Autism is a condition that can appear in any child, even without a history of it in the family. Since there’s no cure, managing autism involves therapies and other strategies. The genetics of autism are complex – it’s not caused by a single gene from the parents but is likely due to changes in multiple genes. A common concern among parents is whether they could pass on genes associated with autism to their children. Given the complex nature of autism’s genetics, providing a clear answer to this question is challenging. This article explores the current understanding of how autism genes are inherited and what this means for parents.
What Is Autism?
Autism is a developmental disorder that affects communication and social interaction.
Some people with autism have difficulty with verbal and nonverbal communication, repetitive behaviors, and interests that are specific to them.
People with autism experience challenges in everyday life, including finding employment, interacting with others, and accessing community resources.
Although a single gene does not cause autism, there is evidence that genetics play a role in the development of the disorder.
Studies have found that people with autism are more likely to have relatives who also have autism and that the risk of developing autism increases with the number of relatives who have the disorder.
It is still unclear why some people develop autism and others do not, but researchers are exploring all possible causes.
Studies have found that some people with autism have a higher-than-average number of genetic markers associated with the disorder.
However, there is still much to learn about the genetics of autism and how it contributes to the development of the disorder.
Does Autism Run in Families?
Studies have shown that autism is predominantly a genetic disorder, with 40-80% heritability.
While researchers are still working to identify all of the genes associated with autism, they do know that some genetic mutations can increase your risk of developing autism.
If you have a family member with autism, you may want to consider talking to your doctor about getting screened for genetic mutations that could put you at higher risk.
Children in families with a history of other mental conditions like ADHD, schizophrenia, and bipolar disorder are also at a higher risk for developing autism.
According to an article on Spectrum News, “Children who have a first-degree relative — a sibling or parent — with a brain condition other than autism have up to 4.7 times the odds of having autism and up to 7.6 times the odds of having both autism and intellectual disability.”
Is Autism Inherited from Mother or Father?
In almost 50% of the cases where there’s only one child in the family with autism, the cause appears to be spontaneous mutations.
Spontaneous mutations are genetic mutations that are absent in the parents and siblings of affected children.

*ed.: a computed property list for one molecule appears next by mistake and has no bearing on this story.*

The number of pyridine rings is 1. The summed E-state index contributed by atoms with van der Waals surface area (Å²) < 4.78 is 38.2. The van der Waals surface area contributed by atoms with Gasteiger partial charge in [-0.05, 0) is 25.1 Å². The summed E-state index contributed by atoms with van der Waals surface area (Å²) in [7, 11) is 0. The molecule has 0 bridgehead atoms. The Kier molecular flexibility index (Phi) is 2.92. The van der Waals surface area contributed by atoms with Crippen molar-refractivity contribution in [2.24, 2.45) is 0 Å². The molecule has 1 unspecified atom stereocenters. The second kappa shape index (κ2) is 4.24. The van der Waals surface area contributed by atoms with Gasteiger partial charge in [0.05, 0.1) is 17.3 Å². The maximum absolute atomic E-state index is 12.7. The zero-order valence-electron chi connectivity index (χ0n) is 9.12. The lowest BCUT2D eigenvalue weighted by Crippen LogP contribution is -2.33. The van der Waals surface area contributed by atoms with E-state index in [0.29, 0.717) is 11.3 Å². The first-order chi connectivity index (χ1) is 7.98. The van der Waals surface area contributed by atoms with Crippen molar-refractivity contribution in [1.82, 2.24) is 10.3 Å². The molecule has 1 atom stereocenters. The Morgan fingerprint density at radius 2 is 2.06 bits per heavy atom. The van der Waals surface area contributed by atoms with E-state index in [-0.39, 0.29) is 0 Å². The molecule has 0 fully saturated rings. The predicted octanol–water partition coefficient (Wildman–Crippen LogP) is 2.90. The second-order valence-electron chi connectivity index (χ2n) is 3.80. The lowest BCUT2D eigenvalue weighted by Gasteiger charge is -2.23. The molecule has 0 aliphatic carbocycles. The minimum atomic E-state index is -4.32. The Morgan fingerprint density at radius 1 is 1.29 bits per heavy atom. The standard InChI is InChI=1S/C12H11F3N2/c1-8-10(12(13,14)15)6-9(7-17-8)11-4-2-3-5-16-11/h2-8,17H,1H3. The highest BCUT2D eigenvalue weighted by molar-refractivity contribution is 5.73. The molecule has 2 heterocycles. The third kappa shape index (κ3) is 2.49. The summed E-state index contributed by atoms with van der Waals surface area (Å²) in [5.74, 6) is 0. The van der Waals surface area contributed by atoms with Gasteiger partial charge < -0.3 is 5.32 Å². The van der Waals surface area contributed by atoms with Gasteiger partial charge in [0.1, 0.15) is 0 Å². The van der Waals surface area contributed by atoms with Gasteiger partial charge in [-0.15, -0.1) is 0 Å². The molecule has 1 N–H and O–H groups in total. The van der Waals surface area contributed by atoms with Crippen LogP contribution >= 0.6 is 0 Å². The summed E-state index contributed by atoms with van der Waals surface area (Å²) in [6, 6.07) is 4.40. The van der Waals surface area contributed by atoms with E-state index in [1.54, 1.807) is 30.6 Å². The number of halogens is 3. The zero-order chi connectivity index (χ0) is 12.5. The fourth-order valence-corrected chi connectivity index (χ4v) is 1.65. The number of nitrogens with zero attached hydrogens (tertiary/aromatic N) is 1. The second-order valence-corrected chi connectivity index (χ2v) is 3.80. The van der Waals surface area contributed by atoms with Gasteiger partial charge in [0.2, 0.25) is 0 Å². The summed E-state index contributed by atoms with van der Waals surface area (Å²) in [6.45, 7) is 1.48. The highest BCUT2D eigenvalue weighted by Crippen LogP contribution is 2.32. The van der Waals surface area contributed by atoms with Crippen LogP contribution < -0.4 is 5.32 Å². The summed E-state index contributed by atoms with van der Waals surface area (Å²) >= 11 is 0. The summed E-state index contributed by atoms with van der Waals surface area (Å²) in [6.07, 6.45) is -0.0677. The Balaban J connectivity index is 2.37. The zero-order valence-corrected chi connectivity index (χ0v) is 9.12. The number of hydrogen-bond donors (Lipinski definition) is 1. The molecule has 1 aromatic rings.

Image: Spontaneous mutations
Researchers have long noted that parents of autistic children display some of the traits seen in their children in a much more muted manner.
A 2020 study examined the role of familial relationships in explaining similarities in behaviors across family members.
The study found a relationship between parents and children’s behavioral traits and maternal polygenic scores, and broad autism behavior traits in children.
This means that traits in children with autism may take after the mother’s subtle autism-like behaviors.
For example, if a mother has issues communicating in a social setting, then her autistic child may have communication difficulties themselves.
On the other hand, a large study based on the analysis of 9,275 whole genomes suggests that some mutations tied to autism may be passed down from fathers.
The study focused on flanking gene regions, where mutations are rarely observed.
The researchers reported that such rare variants are inherited from fathers twice as much compared to mothers.
The protective effect
Studies have revealed that a type of mutation called the copy number variation seen in autism was three times more common in girls than boys.
Another type of mutation called the single base substitution was also a third more common in girls.
However, according to the protective effect theory, women appear to have a shielded effect from these genetic mutations but still leave these mutations down to their sons.
They function a lot better than their male counterparts with the same mutations.
Which Parent Carries The Autism Gene?
Due to its lower prevalence in females, autism was always thought to have a maternal inheritance component.
However, research also suggests that the rarer variants associated with autism are mostly inherited from the father.
Ultimately, autism is a complex condition with 100s of genes involved.
In a child with autism, it is very challenging to tease apart maternal and paternal genetic contributions.
Even without a family history of mental disorders, autism can occur in a child due to spontaneous mutations.
Genetic tests can help understand the risk for autism, explain the possible causes, and shine a light on optimal management and treatment options.
Can A Parent With Autism Have A Child Without Autism?
Yes, a parent with autism can have a child without autism. While having a parent with autism increases the likelihood of a child being on the autism spectrum, it is not a certainty.
Each child’s genetic makeup is unique, and the inheritance of autism is complex and not determined by a single gene.